Open content

This is my novice post for open content.

First of all, I have to get this out of my system. I did not not know that David Wiley was behind a pre-Creative Commons open licensing scheme. I hope one day that I’ll be able to claim that I had a good idea that was poorly executed, and that someone else will got it right for me 😉

Nonrivalry

Digital content is unlike anything in the world of atoms. Given sufficient bandwidth, access to the same electronic resource can scale up indefinitely, and every single user of that resource gets an exact copy, without any loss due to the copying process.

But the fact that something is digital doesn’t make it open. Openness happens at various degrees, depending on the permissions (on licenses) given by the owner of the intellectual property of the resource.

When discussing openness with faculty members at the University of Delaware, I always refer to the 4Rs. I believe it’s a very powerful concept that’s easy to grasp for newbies. Some examples:

The incompatibility of open licenses for remix purposes

I did not realize that remixing CC-licenses work was so cumbersome… 28% compatibility, really? I found this link from p2pu about the topic. It doesn’t seems as complete as the slide David used in the video, but it gives you an idea…

This seems to me like a real problem with the licensing scheme, but at the same time, for me personally, not that much. I don’t see myself remixing that much, I mostly sequence and point to open resources, so licensing only concerns my own work. I try to use CC-By on all my personal stuff, and CC-By-SA for work stuff, but I now realize that the share alike clause it actually a very big deal, especially for remixing purposes.

Flat World Knowledge

I very much enjoy the work of Flat World Knowledge. I think their business model of having peer-reviewed cannon textbooks available in all those formats is a low-hanging fruit for faculty members to start their journey toward openness.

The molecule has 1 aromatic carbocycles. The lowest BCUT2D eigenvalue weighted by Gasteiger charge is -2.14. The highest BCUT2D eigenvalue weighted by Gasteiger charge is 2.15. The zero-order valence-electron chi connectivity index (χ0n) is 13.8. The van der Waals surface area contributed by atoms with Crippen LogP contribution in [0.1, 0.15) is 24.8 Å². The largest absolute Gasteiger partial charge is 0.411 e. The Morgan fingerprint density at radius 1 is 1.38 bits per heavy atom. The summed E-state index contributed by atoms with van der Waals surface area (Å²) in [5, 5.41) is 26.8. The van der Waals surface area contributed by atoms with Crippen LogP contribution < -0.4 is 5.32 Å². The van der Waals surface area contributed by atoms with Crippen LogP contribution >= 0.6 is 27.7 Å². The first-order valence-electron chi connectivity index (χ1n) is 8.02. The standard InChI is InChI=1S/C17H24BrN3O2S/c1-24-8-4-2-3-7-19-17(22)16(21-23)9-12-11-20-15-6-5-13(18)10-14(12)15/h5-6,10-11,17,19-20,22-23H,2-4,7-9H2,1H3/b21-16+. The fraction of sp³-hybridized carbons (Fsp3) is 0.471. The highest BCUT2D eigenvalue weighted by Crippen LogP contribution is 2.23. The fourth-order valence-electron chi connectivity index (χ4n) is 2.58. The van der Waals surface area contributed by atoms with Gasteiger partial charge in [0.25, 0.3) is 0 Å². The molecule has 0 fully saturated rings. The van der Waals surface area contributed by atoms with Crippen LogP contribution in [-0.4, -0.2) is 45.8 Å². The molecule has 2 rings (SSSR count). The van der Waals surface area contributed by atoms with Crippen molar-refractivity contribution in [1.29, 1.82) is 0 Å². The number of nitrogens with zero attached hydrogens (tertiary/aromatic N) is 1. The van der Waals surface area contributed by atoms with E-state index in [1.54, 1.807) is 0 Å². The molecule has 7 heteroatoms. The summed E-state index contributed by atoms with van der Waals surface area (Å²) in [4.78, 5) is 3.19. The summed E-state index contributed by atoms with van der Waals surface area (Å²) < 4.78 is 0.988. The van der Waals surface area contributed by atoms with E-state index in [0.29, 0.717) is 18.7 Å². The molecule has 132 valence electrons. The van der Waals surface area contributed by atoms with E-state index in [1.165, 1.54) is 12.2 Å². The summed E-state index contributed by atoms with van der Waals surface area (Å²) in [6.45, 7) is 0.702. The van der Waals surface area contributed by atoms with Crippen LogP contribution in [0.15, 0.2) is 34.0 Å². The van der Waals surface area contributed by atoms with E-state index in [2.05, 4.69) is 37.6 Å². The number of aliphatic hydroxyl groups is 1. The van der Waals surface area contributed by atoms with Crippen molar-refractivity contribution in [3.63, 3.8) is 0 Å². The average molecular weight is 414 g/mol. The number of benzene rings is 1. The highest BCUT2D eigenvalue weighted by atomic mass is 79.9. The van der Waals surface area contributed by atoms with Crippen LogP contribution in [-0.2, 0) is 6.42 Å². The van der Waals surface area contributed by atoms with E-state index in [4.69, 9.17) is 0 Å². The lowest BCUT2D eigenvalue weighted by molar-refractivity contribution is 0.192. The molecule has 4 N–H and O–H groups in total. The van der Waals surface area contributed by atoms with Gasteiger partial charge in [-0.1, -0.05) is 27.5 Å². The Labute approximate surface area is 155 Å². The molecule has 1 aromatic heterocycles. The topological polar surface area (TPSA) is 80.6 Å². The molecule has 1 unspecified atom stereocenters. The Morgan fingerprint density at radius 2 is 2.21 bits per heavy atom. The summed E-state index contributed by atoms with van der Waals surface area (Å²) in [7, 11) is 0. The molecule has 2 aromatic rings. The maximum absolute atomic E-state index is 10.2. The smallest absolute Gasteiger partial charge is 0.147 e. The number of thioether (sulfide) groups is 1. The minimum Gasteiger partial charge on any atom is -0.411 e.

We do have one adopter of Flat World Knowledge at the University of Delaware. I encourage you to watch the following video of her experience, or the one from the 2012 Winter Faculty Institute.

One criticism that my boss brought up to me regarding Flat World Knowledge is the fact that the text can be edited all the way to the sentence level. It’s hard for students to understand which words are from the cannon textbook versus what the instructor wants to say. I think the product should have a “version comparison” feature to see what was added, moved, and removed from the cannon.

Learning analytics

The example from the Open High School of Utah gave me a better sense of what David means by learning analytics. Being able to track users across open content is a way to detect when students are stuck to offer help on the spot, and a way to collect data to identify friction points, or resources that need to be improved.

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One thought on “Open content

  1. Pingback: Claiming my novice badge for #ioe12 | Open Reflections

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